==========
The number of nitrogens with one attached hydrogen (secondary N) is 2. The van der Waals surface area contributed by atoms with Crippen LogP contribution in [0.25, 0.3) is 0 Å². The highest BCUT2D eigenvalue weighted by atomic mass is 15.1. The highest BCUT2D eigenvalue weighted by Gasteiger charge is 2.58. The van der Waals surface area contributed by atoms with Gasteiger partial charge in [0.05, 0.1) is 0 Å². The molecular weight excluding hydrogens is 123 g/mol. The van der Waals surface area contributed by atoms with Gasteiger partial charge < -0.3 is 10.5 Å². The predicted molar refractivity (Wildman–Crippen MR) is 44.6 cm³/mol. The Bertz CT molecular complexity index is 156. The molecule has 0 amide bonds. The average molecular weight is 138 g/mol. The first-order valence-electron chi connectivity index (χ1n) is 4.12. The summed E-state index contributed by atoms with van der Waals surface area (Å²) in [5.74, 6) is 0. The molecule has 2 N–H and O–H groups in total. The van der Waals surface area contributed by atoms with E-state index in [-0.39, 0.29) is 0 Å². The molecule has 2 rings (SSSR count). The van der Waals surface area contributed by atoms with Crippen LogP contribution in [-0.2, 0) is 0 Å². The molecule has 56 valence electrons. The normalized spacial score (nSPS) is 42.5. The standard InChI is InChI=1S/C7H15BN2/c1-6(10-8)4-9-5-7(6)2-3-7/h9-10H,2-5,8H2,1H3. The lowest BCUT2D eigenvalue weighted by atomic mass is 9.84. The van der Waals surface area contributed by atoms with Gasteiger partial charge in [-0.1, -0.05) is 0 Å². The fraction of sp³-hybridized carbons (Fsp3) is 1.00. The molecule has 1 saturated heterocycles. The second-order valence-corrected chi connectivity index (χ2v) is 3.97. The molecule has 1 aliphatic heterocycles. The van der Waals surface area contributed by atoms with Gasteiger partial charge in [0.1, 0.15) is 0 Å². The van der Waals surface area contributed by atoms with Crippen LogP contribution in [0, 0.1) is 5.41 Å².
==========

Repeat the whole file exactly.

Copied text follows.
The number of nitrogens with one attached hydrogen (secondary N) is 2. The van der Waals surface area contributed by atoms with Crippen LogP contribution in [0.25, 0.3) is 0 Å². The highest BCUT2D eigenvalue weighted by atomic mass is 15.1. The highest BCUT2D eigenvalue weighted by Gasteiger charge is 2.58. The van der Waals surface area contributed by atoms with Gasteiger partial charge in [0.05, 0.1) is 0 Å². The molecular weight excluding hydrogens is 123 g/mol. The van der Waals surface area contributed by atoms with Gasteiger partial charge < -0.3 is 10.5 Å². The predicted molar refractivity (Wildman–Crippen MR) is 44.6 cm³/mol. The Bertz CT molecular complexity index is 156. The molecule has 0 amide bonds. The average molecular weight is 138 g/mol. The first-order valence-electron chi connectivity index (χ1n) is 4.12. The summed E-state index contributed by atoms with van der Waals surface area (Å²) in [5.74, 6) is 0. The molecule has 2 N–H and O–H groups in total. The van der Waals surface area contributed by atoms with E-state index in [-0.39, 0.29) is 0 Å². The molecule has 2 rings (SSSR count). The van der Waals surface area contributed by atoms with Crippen LogP contribution in [-0.2, 0) is 0 Å². The molecule has 56 valence electrons. The normalized spacial score (nSPS) is 42.5. The standard InChI is InChI=1S/C7H15BN2/c1-6(10-8)4-9-5-7(6)2-3-7/h9-10H,2-5,8H2,1H3. The lowest BCUT2D eigenvalue weighted by atomic mass is 9.84. The van der Waals surface area contributed by atoms with Gasteiger partial charge in [-0.1, -0.05) is 0 Å². The fraction of sp³-hybridized carbons (Fsp3) is 1.00. The molecule has 1 saturated heterocycles. The second-order valence-corrected chi connectivity index (χ2v) is 3.97. The molecule has 1 aliphatic heterocycles. The van der Waals surface area contributed by atoms with Gasteiger partial charge in [0.1, 0.15) is 0 Å². The van der Waals surface area contributed by atoms with Crippen LogP contribution in [0, 0.1) is 5.41 Å².